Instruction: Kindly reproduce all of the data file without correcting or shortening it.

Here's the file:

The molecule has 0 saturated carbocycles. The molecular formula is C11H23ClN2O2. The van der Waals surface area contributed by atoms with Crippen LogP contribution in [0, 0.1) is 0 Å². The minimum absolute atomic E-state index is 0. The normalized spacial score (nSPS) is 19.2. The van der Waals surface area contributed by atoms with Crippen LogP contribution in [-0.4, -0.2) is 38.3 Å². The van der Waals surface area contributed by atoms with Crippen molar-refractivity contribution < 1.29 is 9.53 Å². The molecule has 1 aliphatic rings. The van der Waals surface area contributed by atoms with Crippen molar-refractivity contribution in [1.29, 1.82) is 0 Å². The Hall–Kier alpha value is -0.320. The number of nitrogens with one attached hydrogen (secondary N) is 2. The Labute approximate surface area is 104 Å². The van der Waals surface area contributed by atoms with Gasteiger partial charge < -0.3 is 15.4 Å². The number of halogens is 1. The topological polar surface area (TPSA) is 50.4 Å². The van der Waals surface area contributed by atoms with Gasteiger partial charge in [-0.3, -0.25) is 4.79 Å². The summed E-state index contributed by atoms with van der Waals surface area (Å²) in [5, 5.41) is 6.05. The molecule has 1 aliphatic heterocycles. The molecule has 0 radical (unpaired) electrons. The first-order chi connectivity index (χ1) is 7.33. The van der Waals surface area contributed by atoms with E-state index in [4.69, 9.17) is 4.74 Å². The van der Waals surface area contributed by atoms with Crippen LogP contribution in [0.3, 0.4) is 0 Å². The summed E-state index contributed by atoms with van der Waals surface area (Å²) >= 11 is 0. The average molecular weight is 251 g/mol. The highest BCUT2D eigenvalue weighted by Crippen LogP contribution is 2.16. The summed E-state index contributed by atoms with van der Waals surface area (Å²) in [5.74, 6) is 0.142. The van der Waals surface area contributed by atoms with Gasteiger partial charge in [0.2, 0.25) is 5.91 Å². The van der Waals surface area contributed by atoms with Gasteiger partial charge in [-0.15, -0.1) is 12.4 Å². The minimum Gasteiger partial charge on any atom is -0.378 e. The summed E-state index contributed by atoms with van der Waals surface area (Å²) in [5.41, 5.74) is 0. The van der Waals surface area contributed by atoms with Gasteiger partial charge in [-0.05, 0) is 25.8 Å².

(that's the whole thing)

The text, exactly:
The molecule has 0 saturated carbocycles. The molecular formula is C11H23ClN2O2. The van der Waals surface area contributed by atoms with Crippen LogP contribution in [0, 0.1) is 0 Å². The minimum absolute atomic E-state index is 0. The normalized spacial score (nSPS) is 19.2. The van der Waals surface area contributed by atoms with Crippen LogP contribution in [-0.4, -0.2) is 38.3 Å². The van der Waals surface area contributed by atoms with Crippen molar-refractivity contribution < 1.29 is 9.53 Å². The molecule has 1 aliphatic rings. The van der Waals surface area contributed by atoms with Crippen molar-refractivity contribution in [1.29, 1.82) is 0 Å². The Hall–Kier alpha value is -0.320. The number of nitrogens with one attached hydrogen (secondary N) is 2. The Labute approximate surface area is 104 Å². The van der Waals surface area contributed by atoms with Gasteiger partial charge < -0.3 is 15.4 Å². The number of halogens is 1. The topological polar surface area (TPSA) is 50.4 Å². The van der Waals surface area contributed by atoms with Gasteiger partial charge in [-0.3, -0.25) is 4.79 Å². The summed E-state index contributed by atoms with van der Waals surface area (Å²) in [5, 5.41) is 6.05. The molecule has 1 aliphatic heterocycles. The molecule has 0 radical (unpaired) electrons. The first-order chi connectivity index (χ1) is 7.33. The van der Waals surface area contributed by atoms with E-state index in [4.69, 9.17) is 4.74 Å². The van der Waals surface area contributed by atoms with Crippen LogP contribution in [0.3, 0.4) is 0 Å². The summed E-state index contributed by atoms with van der Waals surface area (Å²) >= 11 is 0. The average molecular weight is 251 g/mol. The highest BCUT2D eigenvalue weighted by Crippen LogP contribution is 2.16. The summed E-state index contributed by atoms with van der Waals surface area (Å²) in [5.74, 6) is 0.142. The van der Waals surface area contributed by atoms with Gasteiger partial charge in [0.2, 0.25) is 5.91 Å². The van der Waals surface area contributed by atoms with Gasteiger partial charge in [-0.15, -0.1) is 12.4 Å². The minimum Gasteiger partial charge on any atom is -0.378 e. The summed E-state index contributed by atoms with van der Waals surface area (Å²) in [5.41, 5.74) is 0. The van der Waals surface area contributed by atoms with Gasteiger partial charge in [-0.05, 0) is 25.8 Å².